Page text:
Let Providence tap the water supply system
Providence city government faces daunting financial challenges. But the city owns a huge asset that could help finance government without raising property taxes. RIPR political analyst Scott MacKay explains.
More than 60 percent of Rhode Island residents turn on their faucets and drink some of the purest and cheapest water in America. This is due to the Scituate Reservoir and the Providence Water Supply Board system that was built and is owned by the capital city.
Millions of gallons of water – and millions of dollars – flow through the water system to communities from East Bay to the Pawtuxet River watershed.
Begun in 1915, the reservoir by the mid-1920s flooded a grand natural bowl at the headwaters of the North Branch of the Pawtuxet River, creating our state’s largest fresh water body. It was the source of clean drinking water for the city’s growing population and the wellspring for development of the industry that defined Rhode Island in the years before World War II.
Providence has long owned and maintained the reservoir, but city government gets nothing from this asset. Because of political machinations that hark to the 1980 governor election between then-Mayor Buddy Cianci and then-Governor J. Joseph Garrahy, the city is barred by state law from using the water system as a revenue source.
Although the city runs the reservoir it cannot get what is known in utility speak as a rate of return from the water system, for the sale of water to other communities.
Other water agencies, such as the Kent County Water Authority and the Bristol County Authority, purchase water from Providence at wholesale rates and then mark it up and sell it at retail to communities on both sides of Narragansett Bay. Providence doesn’t get a dime for this.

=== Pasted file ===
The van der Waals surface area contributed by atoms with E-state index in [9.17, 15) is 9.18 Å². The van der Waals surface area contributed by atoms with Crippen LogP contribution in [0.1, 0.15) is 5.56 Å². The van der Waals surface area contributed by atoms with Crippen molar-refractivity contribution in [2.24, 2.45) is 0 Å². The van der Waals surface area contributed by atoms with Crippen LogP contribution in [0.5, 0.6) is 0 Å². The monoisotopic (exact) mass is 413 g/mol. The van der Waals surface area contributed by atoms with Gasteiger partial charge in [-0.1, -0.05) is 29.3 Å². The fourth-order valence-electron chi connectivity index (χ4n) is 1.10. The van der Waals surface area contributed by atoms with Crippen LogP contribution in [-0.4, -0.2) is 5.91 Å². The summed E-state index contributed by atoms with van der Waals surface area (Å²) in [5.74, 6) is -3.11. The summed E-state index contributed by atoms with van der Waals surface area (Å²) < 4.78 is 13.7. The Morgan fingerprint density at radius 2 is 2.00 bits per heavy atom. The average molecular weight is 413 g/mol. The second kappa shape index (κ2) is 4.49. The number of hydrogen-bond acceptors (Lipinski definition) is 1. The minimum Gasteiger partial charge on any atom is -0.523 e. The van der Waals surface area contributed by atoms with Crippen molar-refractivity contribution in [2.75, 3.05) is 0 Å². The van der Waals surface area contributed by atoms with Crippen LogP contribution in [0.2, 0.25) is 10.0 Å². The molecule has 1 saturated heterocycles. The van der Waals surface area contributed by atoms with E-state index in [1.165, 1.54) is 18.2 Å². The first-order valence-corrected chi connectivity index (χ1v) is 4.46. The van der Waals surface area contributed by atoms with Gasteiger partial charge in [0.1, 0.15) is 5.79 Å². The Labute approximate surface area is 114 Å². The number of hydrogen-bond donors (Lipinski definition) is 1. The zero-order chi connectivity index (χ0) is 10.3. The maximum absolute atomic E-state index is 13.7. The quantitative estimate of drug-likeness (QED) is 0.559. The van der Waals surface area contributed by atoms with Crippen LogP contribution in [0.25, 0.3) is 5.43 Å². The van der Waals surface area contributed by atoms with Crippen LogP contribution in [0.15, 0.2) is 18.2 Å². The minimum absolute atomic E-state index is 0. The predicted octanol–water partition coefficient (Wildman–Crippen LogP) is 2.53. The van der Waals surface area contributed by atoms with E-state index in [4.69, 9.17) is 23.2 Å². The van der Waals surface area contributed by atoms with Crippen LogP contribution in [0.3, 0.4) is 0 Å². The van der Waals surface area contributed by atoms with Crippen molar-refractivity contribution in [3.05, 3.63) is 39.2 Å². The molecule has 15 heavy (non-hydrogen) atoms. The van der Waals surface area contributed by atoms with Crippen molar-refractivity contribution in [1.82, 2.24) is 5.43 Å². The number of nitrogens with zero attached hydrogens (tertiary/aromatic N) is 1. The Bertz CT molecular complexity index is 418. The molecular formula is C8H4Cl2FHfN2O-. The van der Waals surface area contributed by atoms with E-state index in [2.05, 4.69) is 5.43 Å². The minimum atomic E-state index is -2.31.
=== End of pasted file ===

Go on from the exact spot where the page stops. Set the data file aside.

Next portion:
The water rates are some of the cheapest in the nation for such pristine water. While this is good for Rhode Island, it isn’t helping a Providence government mired in deficit and the struggling homeowners who Mayor Angel Taveras says may be in line for yet another property tax increase.
Mayor Taveras has been aggressive in seeking new sources of revenue from such non-profit institutions as colleges and hospitals. Now, quietly, the city is working on a plan to gain some money from its best asset.
City Hall sources say the Taveras Administration is working with the city council to obtain a new assessment of what the water system is worth and how it could be leveraged to help the city.
The reservoir, water treatment plant and grid of pipes that make up the system are likely worth $500 million or more. If the Governor Lincoln Chafee and the General Assembly are serious about helping the city cope with its structural deficits, there ought to be a way to allow Providence a modest rate of profit from its water.
A new quasi-public corporation – much like the Narragansett Bay Commission – could be set up to take over the water system and compensate Providence. Or it could be sold or leased to a private operator with money going to the city.
It is time the General Assembly worked with the city to overhaul the way city water is distributed and paid for. After all, it was the Assembly that slashed more than $40 million in state aid to Providence and helped put the city on the brink of bankruptcy.
Scott MacKay’s commentary can be heard every Monday on Morning Edition at 6:35 and 8:35. You cal also follow his commentary and political reporting at Rhode Island Public Radio’s `On Politics’ blog at RIPR.org